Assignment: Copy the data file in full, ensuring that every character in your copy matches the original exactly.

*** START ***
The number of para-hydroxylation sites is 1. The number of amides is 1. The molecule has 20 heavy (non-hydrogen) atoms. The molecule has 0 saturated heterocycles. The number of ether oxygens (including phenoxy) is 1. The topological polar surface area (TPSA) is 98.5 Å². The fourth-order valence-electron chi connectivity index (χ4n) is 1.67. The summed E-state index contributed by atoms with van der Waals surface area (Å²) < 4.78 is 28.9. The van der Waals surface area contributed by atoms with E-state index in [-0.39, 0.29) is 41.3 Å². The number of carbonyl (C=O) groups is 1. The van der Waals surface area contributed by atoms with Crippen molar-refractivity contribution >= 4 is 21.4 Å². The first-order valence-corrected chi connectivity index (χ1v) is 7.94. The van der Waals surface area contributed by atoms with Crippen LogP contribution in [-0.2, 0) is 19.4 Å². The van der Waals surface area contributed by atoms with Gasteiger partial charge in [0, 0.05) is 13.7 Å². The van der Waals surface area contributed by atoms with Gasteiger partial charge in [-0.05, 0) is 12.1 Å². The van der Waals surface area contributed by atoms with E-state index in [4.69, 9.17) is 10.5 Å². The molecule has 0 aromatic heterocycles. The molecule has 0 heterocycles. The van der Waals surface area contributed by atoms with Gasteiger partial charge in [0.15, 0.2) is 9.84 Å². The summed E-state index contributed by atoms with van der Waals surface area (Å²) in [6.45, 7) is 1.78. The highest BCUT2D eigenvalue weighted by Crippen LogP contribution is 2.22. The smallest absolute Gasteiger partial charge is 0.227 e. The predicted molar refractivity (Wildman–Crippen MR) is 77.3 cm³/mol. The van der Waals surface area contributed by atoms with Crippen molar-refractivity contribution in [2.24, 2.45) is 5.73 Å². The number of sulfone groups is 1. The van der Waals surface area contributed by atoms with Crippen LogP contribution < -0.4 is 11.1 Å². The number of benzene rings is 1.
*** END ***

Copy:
The number of para-hydroxylation sites is 1. The number of amides is 1. The molecule has 20 heavy (non-hydrogen) atoms. The molecule has 0 saturated heterocycles. The number of ether oxygens (including phenoxy) is 1. The topological polar surface area (TPSA) is 98.5 Å². The fourth-order valence-electron chi connectivity index (χ4n) is 1.67. The summed E-state index contributed by atoms with van der Waals surface area (Å²) < 4.78 is 28.9. The van der Waals surface area contributed by atoms with E-state index in [-0.39, 0.29) is 41.3 Å². The number of carbonyl (C=O) groups is 1. The van der Waals surface area contributed by atoms with Crippen molar-refractivity contribution >= 4 is 21.4 Å². The first-order valence-corrected chi connectivity index (χ1v) is 7.94. The van der Waals surface area contributed by atoms with Crippen LogP contribution in [-0.2, 0) is 19.4 Å². The van der Waals surface area contributed by atoms with Gasteiger partial charge in [0, 0.05) is 13.7 Å². The van der Waals surface area contributed by atoms with Gasteiger partial charge in [-0.05, 0) is 12.1 Å². The van der Waals surface area contributed by atoms with E-state index in [4.69, 9.17) is 10.5 Å². The molecule has 0 aromatic heterocycles. The molecule has 0 heterocycles. The van der Waals surface area contributed by atoms with Gasteiger partial charge in [0.15, 0.2) is 9.84 Å². The summed E-state index contributed by atoms with van der Waals surface area (Å²) in [6.45, 7) is 1.78. The highest BCUT2D eigenvalue weighted by Crippen LogP contribution is 2.22. The smallest absolute Gasteiger partial charge is 0.227 e. The predicted molar refractivity (Wildman–Crippen MR) is 77.3 cm³/mol. The van der Waals surface area contributed by atoms with Crippen molar-refractivity contribution in [2.24, 2.45) is 5.73 Å². The number of sulfone groups is 1. The van der Waals surface area contributed by atoms with Crippen LogP contribution < -0.4 is 11.1 Å². The number of benzene rings is 1.